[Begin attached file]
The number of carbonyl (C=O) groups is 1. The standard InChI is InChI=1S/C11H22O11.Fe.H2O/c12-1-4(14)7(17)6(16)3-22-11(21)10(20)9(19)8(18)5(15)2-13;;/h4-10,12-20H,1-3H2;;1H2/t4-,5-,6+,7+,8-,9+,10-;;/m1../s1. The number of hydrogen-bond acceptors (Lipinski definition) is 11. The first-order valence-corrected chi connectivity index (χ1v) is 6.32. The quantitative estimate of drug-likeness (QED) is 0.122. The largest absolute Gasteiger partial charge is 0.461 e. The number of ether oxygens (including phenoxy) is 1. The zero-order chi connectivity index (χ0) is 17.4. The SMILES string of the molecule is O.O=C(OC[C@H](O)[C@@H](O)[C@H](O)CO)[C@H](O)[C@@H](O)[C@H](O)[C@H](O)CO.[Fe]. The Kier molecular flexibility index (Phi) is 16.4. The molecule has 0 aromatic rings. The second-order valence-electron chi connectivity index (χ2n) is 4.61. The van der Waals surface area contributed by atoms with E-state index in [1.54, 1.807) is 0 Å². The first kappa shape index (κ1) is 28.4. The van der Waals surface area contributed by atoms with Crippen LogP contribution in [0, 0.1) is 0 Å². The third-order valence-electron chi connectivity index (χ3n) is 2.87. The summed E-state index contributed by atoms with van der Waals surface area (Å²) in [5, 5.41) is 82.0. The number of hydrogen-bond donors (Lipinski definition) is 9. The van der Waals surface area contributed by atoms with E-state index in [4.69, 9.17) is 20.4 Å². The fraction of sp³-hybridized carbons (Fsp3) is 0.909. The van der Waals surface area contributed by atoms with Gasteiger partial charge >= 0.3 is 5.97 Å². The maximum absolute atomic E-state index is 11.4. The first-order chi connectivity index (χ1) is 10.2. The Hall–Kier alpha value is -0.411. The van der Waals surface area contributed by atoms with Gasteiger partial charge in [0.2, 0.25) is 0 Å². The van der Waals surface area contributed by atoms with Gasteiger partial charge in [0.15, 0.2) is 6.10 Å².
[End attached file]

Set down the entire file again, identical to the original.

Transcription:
The number of carbonyl (C=O) groups is 1. The standard InChI is InChI=1S/C11H22O11.Fe.H2O/c12-1-4(14)7(17)6(16)3-22-11(21)10(20)9(19)8(18)5(15)2-13;;/h4-10,12-20H,1-3H2;;1H2/t4-,5-,6+,7+,8-,9+,10-;;/m1../s1. The number of hydrogen-bond acceptors (Lipinski definition) is 11. The first-order valence-corrected chi connectivity index (χ1v) is 6.32. The quantitative estimate of drug-likeness (QED) is 0.122. The largest absolute Gasteiger partial charge is 0.461 e. The number of ether oxygens (including phenoxy) is 1. The zero-order chi connectivity index (χ0) is 17.4. The SMILES string of the molecule is O.O=C(OC[C@H](O)[C@@H](O)[C@H](O)CO)[C@H](O)[C@@H](O)[C@H](O)[C@H](O)CO.[Fe]. The Kier molecular flexibility index (Phi) is 16.4. The molecule has 0 aromatic rings. The second-order valence-electron chi connectivity index (χ2n) is 4.61. The van der Waals surface area contributed by atoms with E-state index in [1.54, 1.807) is 0 Å². The first kappa shape index (κ1) is 28.4. The van der Waals surface area contributed by atoms with Crippen LogP contribution in [0, 0.1) is 0 Å². The third-order valence-electron chi connectivity index (χ3n) is 2.87. The summed E-state index contributed by atoms with van der Waals surface area (Å²) in [5, 5.41) is 82.0. The number of hydrogen-bond donors (Lipinski definition) is 9. The van der Waals surface area contributed by atoms with E-state index in [4.69, 9.17) is 20.4 Å². The fraction of sp³-hybridized carbons (Fsp3) is 0.909. The van der Waals surface area contributed by atoms with Gasteiger partial charge >= 0.3 is 5.97 Å². The maximum absolute atomic E-state index is 11.4. The first-order chi connectivity index (χ1) is 10.2. The Hall–Kier alpha value is -0.411. The van der Waals surface area contributed by atoms with Gasteiger partial charge in [0.2, 0.25) is 0 Å². The van der Waals surface area contributed by atoms with Gasteiger partial charge in [0.15, 0.2) is 6.10 Å².